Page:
As the World Turns: Regulation A+
As 2013 closes and the Earth prepares for another rotation round the sun, it is fitting that the SEC should publish for comment proposed amendments to Regulation A to implement Section 401 of the Jumpstart Our Business Startups Act.
Like a new beginning the proposal begins well, creating two tiers of Regulation A offerings: Tier 1, which would consist of those offerings already covered by Regulation A (namely, securities offerings of up to $5 million in a 12-month period, including up to $1.5 million for the account of selling security-holders); and Tier 2, which would consist of securities offerings of up to $50 million in a 12-month period, including up to $15 million for the account of selling security-holders. For offerings up to $5 million, the company could elect whether to proceed under either Tier 1 or 2. Under both tiers, companies would be subject to issuer eligibility requirements and the existing Regulation A disclosure requirements.
To promote innovation, the proposed rules would permit companies to submit draft offering statements for nonpublic SEC review prior to filing; permit the use of “testing the waters” solicitation materials both before and after filing of the offering statement; and update the qualification, communications, and offering process in Regulation A to reflect analogous provisions of the Securities Act registration process, including requiring electronic filing of offering materials.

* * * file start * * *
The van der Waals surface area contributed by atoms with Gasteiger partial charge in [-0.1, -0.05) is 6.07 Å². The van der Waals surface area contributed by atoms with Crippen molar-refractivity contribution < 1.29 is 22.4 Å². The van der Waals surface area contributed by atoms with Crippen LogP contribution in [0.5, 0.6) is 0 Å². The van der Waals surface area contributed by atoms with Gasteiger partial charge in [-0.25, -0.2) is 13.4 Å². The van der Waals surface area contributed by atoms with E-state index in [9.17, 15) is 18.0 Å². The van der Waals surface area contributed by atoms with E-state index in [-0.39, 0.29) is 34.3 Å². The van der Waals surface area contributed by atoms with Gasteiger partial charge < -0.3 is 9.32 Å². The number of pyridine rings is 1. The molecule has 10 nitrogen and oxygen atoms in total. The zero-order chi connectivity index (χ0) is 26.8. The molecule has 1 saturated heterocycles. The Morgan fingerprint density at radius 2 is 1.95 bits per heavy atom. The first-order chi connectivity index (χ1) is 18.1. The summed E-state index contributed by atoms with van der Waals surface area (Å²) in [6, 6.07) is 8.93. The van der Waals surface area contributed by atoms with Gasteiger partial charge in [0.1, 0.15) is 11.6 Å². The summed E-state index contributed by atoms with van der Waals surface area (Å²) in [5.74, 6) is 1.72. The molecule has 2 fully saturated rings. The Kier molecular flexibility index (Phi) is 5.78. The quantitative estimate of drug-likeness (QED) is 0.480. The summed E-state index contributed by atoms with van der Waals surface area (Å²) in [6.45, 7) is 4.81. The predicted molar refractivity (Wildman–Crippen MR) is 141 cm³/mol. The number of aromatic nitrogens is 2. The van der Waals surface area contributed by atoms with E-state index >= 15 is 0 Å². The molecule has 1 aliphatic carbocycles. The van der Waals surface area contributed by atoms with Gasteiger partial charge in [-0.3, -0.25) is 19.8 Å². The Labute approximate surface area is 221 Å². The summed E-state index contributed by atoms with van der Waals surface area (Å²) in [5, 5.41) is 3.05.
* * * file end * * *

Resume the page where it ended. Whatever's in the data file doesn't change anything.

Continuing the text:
Those investment freedoms are balanced by added investor protection measures for Tier 2 offerings. Tier 2 investors would be limited to purchasing no more than 10 percent of the greater of the investor’s annual income or net worth; the issuer would be required to include audited financial statements in its offering circular; and the issuer would be required to file annual and semiannual ongoing reports and current event updates.
But here the proposal’s hopes to maintain an equal balance begin to wobble. Under current Regulation A, offerings are subject to registration and qualification requirements in the states where the offering is conducted unless a state-level exemption is available. Under the proposal, state securities law requirements would be preempted for Tier 2 offerings.
Before the earth completed one rotation around its axis, Massachusetts Secretary of the Commonwealth William F. Galvin, the chief securities regulator for that state, wrote the SEC. Mincing no words, Galvin lamented: “We are dismayed and shocked to see that the Commission’s Regulation A-Plus proposal includes provisions that preempt the ability of the states to require registration of these offerings and to review them. The states have tackled preemption battles on many fronts, but never before have we found ourselves battling our federal counterpart. Shame on the S.E.C. for this anti-investor proposal.”
A press release from the North American Securities Administrators Association followed shortly thereafter. NASAA president Andrea Seidt wrote: “The Commission’s proposed rule ignores Congress’ recent judgment and defies Congress’ clear intent. As a policy matter, it is not clear why the Commission would remove state oversight in a high-risk area where both federal and state resources should be fully leveraged to provide sufficient, regular review.”
Like a new year, the JOBS Act heralded a new beginning, bringing hope of economic revitalization, start-up growth, and a spirit of bipartisanship. Whether proposed Regulation A+ assists with the first two or withers like the last, remains to be seen.